Jewish World Review May 10, 2013 / 1 Sivan, 5773

Hawking's Moral Calculus: The man and the movement he embraces

By Mona Charen


Hawking and Obama



http://www.JewishWorldReview.com | Stephen Hawking, the world-renowned physicist and celebrity, has cancelled a planned trip to Israel to participate in a conference sponsored by Israeli President Shimon Peres. His explanation: "I have received a number of emails from Palestinian academics. They are unanimous that I should respect the boycott. In view of this, I must withdraw from the conference."

It's an odd world isn't it? By what inverted moral calculus does someone of Hawking's stature find it morally problematic to set foot on the soil of the region's only democracy? One wonders how many other nations has Hawking declined to visit in order to express his disapproval of their policies?

A glance at his CV reveals that Hawking visited the Soviet Union in 1973. Russia is no human rights picnic today (it is one of two chief sponsors of the Assad regime in Syria, for example), but those were the bad old days of Brezhnev, when uprisings for freedom in Hungary and Czechoslovakia were ruthlessly suppressed, the KGB inspired terror and scientists who displeased the regime were packed off to the Gulag.

The incredibly well traveled Hawking also visited Iran in 2007 for the International Physics Olympiad. His conscience was apparently untroubled by the stoning of adulteresses, imprisonment without trial, torture and the persecution of religious and ethnic minorities — to say nothing of arming terrorists and threatening to wipe countries off the map.

There is, alas, no shortage of nations in this world richly deserving of boycotts and other forms of pressure. Atrocities against civilians, including children, are a daily occurrence in the Democratic Republic of Congo. China, Cuba, Vietnam, Somalia, Mali, Sudan, Saudi Arabia, Egypt, Pakistan, Myanmar, Kyrgyzstan, as well as the above-mentioned Russia and Iran and many others oppress their populations, flout human rights, disdain judicial procedures and muzzle the press.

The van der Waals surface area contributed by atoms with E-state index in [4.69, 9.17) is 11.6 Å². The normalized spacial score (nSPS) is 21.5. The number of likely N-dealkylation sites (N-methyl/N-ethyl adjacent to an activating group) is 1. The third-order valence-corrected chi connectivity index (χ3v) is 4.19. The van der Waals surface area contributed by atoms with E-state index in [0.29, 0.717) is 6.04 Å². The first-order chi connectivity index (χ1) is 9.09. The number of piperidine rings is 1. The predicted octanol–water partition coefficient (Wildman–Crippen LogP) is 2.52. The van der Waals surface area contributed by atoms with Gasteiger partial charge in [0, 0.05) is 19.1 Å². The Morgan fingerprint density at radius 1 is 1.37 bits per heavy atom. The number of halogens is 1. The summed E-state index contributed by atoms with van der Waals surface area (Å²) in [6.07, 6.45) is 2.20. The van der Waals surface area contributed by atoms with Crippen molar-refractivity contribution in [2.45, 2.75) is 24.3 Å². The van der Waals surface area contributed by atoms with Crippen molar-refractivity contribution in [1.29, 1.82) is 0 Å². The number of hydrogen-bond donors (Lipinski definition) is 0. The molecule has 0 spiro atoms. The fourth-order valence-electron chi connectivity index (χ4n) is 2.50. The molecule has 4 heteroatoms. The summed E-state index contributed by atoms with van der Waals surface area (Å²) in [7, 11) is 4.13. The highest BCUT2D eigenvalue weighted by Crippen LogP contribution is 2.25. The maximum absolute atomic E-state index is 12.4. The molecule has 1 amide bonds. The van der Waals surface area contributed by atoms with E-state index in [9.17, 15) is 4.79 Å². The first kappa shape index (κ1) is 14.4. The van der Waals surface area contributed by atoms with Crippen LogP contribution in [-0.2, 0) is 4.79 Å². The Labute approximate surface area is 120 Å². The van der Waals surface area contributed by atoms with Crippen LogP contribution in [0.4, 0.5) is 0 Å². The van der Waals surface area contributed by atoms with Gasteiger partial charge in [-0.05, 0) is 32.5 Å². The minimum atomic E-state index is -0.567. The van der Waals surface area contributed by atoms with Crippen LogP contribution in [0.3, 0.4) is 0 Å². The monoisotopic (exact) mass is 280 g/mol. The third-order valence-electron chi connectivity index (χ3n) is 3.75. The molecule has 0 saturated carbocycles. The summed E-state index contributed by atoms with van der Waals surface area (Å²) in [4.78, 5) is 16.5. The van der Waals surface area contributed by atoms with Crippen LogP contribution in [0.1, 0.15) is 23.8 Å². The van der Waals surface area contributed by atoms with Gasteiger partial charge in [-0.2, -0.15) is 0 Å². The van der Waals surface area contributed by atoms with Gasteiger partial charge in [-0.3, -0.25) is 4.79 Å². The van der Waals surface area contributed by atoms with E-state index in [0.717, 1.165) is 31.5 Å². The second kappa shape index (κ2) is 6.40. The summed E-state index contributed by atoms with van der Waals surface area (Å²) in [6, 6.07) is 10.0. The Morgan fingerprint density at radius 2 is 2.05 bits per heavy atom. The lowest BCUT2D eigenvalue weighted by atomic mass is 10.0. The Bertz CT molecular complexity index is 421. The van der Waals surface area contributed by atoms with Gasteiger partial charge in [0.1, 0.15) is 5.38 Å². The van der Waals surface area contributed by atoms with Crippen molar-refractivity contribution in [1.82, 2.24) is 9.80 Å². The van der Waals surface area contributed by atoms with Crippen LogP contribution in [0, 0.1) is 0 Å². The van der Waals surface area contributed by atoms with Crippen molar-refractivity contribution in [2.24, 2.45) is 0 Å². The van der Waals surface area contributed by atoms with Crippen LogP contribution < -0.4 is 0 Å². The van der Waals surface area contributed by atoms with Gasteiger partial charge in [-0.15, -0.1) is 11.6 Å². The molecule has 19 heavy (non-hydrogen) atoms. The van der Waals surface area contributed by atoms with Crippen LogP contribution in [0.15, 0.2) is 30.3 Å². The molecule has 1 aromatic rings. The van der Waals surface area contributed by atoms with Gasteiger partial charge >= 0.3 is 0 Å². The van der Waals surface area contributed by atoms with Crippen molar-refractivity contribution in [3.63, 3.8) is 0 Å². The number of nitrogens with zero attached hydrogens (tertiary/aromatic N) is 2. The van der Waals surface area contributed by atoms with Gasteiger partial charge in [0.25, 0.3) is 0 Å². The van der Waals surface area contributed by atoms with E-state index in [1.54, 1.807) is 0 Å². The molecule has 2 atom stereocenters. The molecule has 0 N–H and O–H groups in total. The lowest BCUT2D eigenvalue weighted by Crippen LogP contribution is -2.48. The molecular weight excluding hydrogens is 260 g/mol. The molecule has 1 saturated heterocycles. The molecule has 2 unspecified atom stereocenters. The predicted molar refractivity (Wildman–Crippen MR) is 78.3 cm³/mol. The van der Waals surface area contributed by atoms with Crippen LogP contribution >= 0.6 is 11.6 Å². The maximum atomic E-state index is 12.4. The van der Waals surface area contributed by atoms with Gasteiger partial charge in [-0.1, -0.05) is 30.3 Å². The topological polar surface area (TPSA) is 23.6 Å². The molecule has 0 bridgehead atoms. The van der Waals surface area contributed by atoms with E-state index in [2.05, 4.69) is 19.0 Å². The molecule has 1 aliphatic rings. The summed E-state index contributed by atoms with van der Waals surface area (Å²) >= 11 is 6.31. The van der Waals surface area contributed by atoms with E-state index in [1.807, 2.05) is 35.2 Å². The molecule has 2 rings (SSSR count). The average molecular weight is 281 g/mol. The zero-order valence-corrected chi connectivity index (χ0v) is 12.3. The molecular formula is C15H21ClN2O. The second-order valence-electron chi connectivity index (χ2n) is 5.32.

Yet there is no worldwide BDS ("Boycott, Divest, Sanction") movement against any of those countries. Some have been sanctioned by the United Nations, or in the case of Cuba, boycotted by the United States. But only Israel is singled out for the BDS treatment by private organizations and individuals. Hawking joins entertainers Elvis Costello, Santana, Jon Bon Jovi and the Pixies, in declining to travel to Israel. The Presbyterian Church (USA) has started the process of divesting from Israel, joining the Canadian Union of Public Employees, the United Church of Canada, the Church of England Synod, the Irish Congress of Trade Unions and the World Council of Churches. Bishop Desmund Tutu has called for Israel to be treated just as apartheid South Africa was — a call that Jimmy Carter has come close to echoing.